Fifth, the Agreement provides that the Government will negotiate with the OMA over all non fee-for-service or blended compensation template agreements. This includes the Government’s commitment not to  “deal directly” with individual physician groups, so long as a majority of the group elects to have the OMA acts as its negotiating representative.

Sixth, under the Agreement, the Minister acknowledges the OMA’s role in providing the government with “advice about health care policy and system issues affecting physicians”, and agrees to “consult” with the OMA over such matters. To this end, the joint Government/OMA Physician Services Committee is continued to “provide a broad and structured process for regular liaison and communication”. However, the OMA’s role is subject to the explicit proviso that the Government is not restricted from seeking advice from others, or perhaps more significantly from “setting its budget” for funding physician services.

Practical Implications

What are the practical implications of this Agreement?

First, from the OMA’s perspective, the Agreement reinforces the OMA’s institutional status as trade union or bargaining agent for Ontario physicians, by securing its exclusive right to negotiate not only the fee-for-service schedule but also non fee-for-service templates. This status was seen by many as having been threatened by the unilateral changes the Government had made to the fee schedule.

Second, as reflected in the preamble to the Agreement, the government accepts that “physicians in Ontario exercise their right to freedom of association under section 2(d) of the Charter through the OMA” – resolving in the OMA’s favour one of the key issues arising from its constitutional challenge (its right to act as bargaining represent for physicians). Indeed, on the basis of the specific protections set out in the Agreement, the OMA has agreed to withdraw its constitutional challenge.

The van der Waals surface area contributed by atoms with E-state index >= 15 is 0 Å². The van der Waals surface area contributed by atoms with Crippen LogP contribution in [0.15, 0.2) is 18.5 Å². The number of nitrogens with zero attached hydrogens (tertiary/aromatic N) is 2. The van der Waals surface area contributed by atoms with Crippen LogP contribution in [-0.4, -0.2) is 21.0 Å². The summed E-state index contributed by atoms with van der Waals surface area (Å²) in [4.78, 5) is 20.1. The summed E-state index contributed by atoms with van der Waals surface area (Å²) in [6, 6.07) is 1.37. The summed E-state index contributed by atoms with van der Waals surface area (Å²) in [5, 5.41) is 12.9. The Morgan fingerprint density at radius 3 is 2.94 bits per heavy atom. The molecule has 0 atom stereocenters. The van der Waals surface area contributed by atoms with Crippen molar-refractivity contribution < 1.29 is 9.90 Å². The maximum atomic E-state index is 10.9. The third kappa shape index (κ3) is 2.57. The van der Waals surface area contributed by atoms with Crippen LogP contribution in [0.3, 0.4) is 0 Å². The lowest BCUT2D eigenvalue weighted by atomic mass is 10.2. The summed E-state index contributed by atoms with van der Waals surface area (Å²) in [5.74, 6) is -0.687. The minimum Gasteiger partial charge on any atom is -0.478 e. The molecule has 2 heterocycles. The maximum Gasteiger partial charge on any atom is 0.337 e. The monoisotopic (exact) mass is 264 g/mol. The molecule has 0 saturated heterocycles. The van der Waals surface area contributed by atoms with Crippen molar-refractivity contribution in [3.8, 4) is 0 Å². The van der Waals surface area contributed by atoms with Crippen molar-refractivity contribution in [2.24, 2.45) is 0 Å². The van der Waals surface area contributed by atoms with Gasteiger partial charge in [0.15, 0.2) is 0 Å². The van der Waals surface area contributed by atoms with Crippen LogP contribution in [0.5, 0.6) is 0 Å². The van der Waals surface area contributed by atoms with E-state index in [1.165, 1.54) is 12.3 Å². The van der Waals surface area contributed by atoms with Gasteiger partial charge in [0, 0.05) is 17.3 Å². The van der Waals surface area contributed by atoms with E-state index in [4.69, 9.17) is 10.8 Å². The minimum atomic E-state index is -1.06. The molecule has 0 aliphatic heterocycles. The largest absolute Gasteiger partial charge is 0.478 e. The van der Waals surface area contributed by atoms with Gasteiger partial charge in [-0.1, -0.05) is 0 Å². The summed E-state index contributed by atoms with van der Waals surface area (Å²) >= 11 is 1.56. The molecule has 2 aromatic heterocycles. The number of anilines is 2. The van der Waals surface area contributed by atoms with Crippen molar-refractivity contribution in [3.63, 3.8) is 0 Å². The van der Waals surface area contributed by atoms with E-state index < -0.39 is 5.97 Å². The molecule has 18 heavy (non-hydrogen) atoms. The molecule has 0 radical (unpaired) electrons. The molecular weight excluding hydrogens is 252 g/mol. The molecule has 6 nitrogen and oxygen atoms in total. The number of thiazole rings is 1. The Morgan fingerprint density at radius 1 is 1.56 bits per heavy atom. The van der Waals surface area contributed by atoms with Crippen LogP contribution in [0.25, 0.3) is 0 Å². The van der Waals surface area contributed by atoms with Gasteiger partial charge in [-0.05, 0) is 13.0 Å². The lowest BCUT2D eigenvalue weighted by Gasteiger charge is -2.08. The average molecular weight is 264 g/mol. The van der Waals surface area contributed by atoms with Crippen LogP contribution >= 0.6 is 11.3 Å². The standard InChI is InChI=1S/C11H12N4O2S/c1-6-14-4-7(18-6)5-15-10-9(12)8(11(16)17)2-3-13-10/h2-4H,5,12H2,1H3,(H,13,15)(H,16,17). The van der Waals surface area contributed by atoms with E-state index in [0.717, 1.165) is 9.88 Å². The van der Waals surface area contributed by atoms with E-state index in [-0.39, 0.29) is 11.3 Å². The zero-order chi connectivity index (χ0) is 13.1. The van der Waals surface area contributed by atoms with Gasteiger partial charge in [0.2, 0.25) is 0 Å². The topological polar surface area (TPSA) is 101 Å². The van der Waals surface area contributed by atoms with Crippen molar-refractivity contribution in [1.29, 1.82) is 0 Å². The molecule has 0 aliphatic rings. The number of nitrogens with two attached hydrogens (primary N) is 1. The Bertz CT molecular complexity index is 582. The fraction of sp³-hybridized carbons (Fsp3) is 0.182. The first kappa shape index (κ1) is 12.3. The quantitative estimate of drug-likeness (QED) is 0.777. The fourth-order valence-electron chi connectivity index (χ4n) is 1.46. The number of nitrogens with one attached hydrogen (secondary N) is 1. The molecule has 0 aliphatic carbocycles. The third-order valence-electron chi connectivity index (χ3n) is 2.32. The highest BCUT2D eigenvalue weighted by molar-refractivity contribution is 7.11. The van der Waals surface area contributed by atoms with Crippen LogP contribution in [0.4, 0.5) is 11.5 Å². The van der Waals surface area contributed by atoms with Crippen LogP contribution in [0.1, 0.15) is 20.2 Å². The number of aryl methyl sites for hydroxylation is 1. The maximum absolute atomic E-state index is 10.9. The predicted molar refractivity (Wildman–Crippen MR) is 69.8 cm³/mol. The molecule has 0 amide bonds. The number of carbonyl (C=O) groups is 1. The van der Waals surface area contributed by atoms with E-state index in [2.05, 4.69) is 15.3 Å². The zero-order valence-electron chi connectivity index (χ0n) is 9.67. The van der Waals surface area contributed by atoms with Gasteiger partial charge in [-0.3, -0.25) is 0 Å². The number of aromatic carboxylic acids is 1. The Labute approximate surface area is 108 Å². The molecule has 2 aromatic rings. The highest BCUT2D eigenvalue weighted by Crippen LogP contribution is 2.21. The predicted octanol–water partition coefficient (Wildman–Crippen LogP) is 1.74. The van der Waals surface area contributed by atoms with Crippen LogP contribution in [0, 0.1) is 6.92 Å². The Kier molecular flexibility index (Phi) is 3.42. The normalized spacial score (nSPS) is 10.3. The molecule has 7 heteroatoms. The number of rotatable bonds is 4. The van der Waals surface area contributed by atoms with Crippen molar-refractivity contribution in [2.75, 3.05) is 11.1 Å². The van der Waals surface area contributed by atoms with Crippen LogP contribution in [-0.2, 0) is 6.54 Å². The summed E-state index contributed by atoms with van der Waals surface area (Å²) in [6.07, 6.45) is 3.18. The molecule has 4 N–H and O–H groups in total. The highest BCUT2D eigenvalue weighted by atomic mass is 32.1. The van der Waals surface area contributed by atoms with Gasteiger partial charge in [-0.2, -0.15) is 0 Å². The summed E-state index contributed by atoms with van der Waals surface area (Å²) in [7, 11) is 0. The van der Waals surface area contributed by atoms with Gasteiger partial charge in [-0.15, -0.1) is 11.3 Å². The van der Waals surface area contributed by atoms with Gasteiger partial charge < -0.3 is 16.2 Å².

Third, the Agreement acknowledges the role of the OMA on broader health care policy and system issues, at least as they affect physicians. This is an important gain for the OMA, which no doubt was especially concerned about the risk of its being bypassed altogether on these broader policy issues if it could not reach an agreement with government. At the same time, one would think that this also reflects the Government’s recognition that, while it may not be impossible to go it alone without the OMA, health system reform requires both the participation of and buy-in from the medical profession. Whether the government likes it or not, the OMA is regarded by most physicians as their spokesperson and representative on those policy issues, and does bring considerable expertise and influence to any reform process.

However, the OMA’s achievements should not be exaggerated.  True, the Government has committed to negotiate in good faith, up to and including receiving non-binding recommendations from a third party conciliator, and to forbear from implementing any unilateral changes until that stage is reached. While these process gains are meaningful, the Agreement also implicitly confirms the Government’s right to act unilaterally once that process has been completed. Conceivably, the OMA could seek to have its physician members engage in various types of job action to contest any such unilateral Government actions. However, there may well be various degrees of political, professional, ethical and legal constraints on the effectiveness of any attempt by physicians to engage in withdrawal of services, particularly given the perceived essential nature of the services they provide.

Indeed, that is why, when it comes to health care workers providing essential services (e.g. nurses and other hospital and nursing home workers), the right to strike is legally prohibited, but in its place a process of independent, impartial, binding arbitration is substituted. As a practical matter, most labour relations observers agree that, without an effective right to strike, or in the case of essential service workers a binding arbitration process, there cannot be a truly meaningful collective bargaining process. Against this standard, the new OMA Agreement falls short.